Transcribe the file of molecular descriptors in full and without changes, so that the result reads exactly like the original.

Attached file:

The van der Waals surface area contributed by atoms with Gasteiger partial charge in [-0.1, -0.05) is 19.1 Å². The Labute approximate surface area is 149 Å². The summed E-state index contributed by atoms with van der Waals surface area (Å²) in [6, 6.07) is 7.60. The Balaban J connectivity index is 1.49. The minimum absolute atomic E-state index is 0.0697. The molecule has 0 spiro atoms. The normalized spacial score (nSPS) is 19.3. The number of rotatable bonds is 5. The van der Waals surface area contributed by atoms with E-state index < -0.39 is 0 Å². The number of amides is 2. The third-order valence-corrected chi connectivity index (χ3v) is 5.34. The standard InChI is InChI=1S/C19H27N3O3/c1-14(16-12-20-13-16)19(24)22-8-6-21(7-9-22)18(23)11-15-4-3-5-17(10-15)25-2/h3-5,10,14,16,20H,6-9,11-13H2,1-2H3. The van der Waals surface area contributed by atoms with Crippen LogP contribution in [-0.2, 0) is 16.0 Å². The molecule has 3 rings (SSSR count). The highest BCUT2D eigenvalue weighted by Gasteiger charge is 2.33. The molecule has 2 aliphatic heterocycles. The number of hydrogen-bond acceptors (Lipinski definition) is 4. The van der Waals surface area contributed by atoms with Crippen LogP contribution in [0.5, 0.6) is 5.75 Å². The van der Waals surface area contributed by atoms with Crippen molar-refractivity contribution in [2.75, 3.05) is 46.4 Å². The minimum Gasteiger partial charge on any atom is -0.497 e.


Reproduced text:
The van der Waals surface area contributed by atoms with Gasteiger partial charge in [-0.1, -0.05) is 19.1 Å². The Labute approximate surface area is 149 Å². The summed E-state index contributed by atoms with van der Waals surface area (Å²) in [6, 6.07) is 7.60. The Balaban J connectivity index is 1.49. The minimum absolute atomic E-state index is 0.0697. The molecule has 0 spiro atoms. The normalized spacial score (nSPS) is 19.3. The number of rotatable bonds is 5. The van der Waals surface area contributed by atoms with E-state index < -0.39 is 0 Å². The number of amides is 2. The third-order valence-corrected chi connectivity index (χ3v) is 5.34. The standard InChI is InChI=1S/C19H27N3O3/c1-14(16-12-20-13-16)19(24)22-8-6-21(7-9-22)18(23)11-15-4-3-5-17(10-15)25-2/h3-5,10,14,16,20H,6-9,11-13H2,1-2H3. The van der Waals surface area contributed by atoms with Crippen LogP contribution in [-0.2, 0) is 16.0 Å². The molecule has 3 rings (SSSR count). The highest BCUT2D eigenvalue weighted by Gasteiger charge is 2.33. The molecule has 2 aliphatic heterocycles. The number of hydrogen-bond acceptors (Lipinski definition) is 4. The van der Waals surface area contributed by atoms with Crippen LogP contribution in [0.5, 0.6) is 5.75 Å². The van der Waals surface area contributed by atoms with Crippen molar-refractivity contribution in [2.75, 3.05) is 46.4 Å². The minimum Gasteiger partial charge on any atom is -0.497 e.